Numbingly sad at times, positively upbeat at others, Ndidi Onukwulu’s latest project, The Contradictor, successfully blends the disparate rhythms, timbres, and existential tensions of jazz, blues, rock, pop, folk, and gospel into a cohesive work destined to become a favorite among her growing community of listeners. Never predictable, the disc shifts sonic and emotional gears without the disjointedness plaguing so many “fusion”-type recordings.
Much of the cohesiveness can be attributed to the dynamism of Onukwulu’s voice, which possesses that rare ability to brilliantly convey the tragicomic dimensions of life. Something about the way in which she twists her narratives, slurs her words, and projects her moans adds a newness and sparkle to old stories about life, love, and pain. One suspects that the sonic properties and the lyricism of Onukwulu’s voice will evoke comparisons to her more famous singer-songwriter sisters like Fiona Apple, Amy Winehouse, and Nellie McKay, but make no mistake, this is a woman with her own individuality. It is clear from the outset that she recognizes the singularity of her voice and the essentiality of her story.
Not all of the material on The Contradictor sustained my attention, but there were several songs that generated hair-raising moments. All praise due to the disc’s first two songs, “SK Final” and “Lady Z”. The big band sound of the former perfectly anchors Onukwulu’s mesmerizing phrasing, which throws into the mix equal amounts of transparent swagger and bitter irony. Considerably slower than the opener, “Lady Z” illuminates the pain and contradictions of a former lover burdened by wounds so deep that love functions as an emotion to be conquered rather than shared. Count me as one of the those music listeners who usually shuns songs offering readings into the minds and hearts of ex-lovers—mainly because they all tend to be saturated with narcissism—but “Lady Z” definitely gets my nod of approval. To her credit, Onukwulu offers an honest reflection and projection of pain.
Which brings up the issue of her status as blues woman. All of the singer’s press material mentions her love for the blues in general and John Lee Hooker in particular. Quite openly, she speaks of her willingness to explore the dark side of the moon, the more painful dimensions of life. If we think of the blues as mood rather than just form, as writers Ralph Ellison, Albert Murray, and Amiri Baraka commanded of us, then Onukwulu definitely qualifies as a blues singer.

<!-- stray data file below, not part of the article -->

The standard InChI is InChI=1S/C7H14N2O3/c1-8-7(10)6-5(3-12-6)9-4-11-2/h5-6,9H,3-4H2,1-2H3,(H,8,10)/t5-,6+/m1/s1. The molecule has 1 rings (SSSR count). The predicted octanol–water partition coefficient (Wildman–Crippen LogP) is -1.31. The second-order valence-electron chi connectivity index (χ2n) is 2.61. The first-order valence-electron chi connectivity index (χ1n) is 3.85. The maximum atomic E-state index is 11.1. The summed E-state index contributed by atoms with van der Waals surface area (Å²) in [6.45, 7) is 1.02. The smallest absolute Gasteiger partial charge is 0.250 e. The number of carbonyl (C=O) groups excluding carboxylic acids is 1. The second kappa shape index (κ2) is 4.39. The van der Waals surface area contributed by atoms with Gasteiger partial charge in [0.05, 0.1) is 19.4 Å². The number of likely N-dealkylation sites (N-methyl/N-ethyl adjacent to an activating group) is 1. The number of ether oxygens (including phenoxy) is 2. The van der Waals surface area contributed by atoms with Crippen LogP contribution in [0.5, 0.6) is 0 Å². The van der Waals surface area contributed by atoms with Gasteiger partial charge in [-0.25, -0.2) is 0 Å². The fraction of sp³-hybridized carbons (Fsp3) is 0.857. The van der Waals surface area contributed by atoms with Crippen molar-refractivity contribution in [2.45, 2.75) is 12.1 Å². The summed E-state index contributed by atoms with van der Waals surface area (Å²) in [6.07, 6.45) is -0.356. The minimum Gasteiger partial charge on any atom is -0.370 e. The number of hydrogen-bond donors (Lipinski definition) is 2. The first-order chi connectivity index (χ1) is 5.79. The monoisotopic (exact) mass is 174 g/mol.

Let me make clear that my assessment of what and who she is is based on more than her articulation of pain. Why she has this blues impulse locked down also relates to her understanding of its sacred dimension. Ominous clouds hang over many of the songs on The Contradictor, but there’s also rays of sunshine, hope, and light in numbers like “Move Together”, “Cry All Day”, and “Rise”.
A sort of Pentecostal-inflected blues, “We Can Move Together” reminds us of the change that can come through human understanding and unity. The breathtaking “Cry All Day” bears witness to pain while at the same time exuding the triumphant qualities of the gospel impulse. “Rise” proclaims victory over anguish and paralyzing despair with the kind of assuredness present in the work of artists guided by the triumphant perspective of the sacred songs. Even though rock rhythms, sensibilities, and swagger pervade the cut, this song also represents Sunday-morning Pentecost. Thrashing guitars, smashing drums, and spirit-filled vocals combine to create an unbelievable energy certain to grab the listener’s attention and spirit.
Freely communicating her emotions, Ndidi Onukwula unabashedly reveals feelings many prefer to let percolate beneath the surface. If you are a fan of music that simultaneously entertains and soothes the soul give her latest outing, The Contradictor, a listen.
// Sound Affects
"The man whose songs were recorded by Johnny Cash, Alan Jackson, Ricky Skaggs, David Allan Coe, The Highwaymen, and countless others succumbs to time’s cruel cue that the only token of permanence we have to offer are the effects of shared moments and memories.READ the article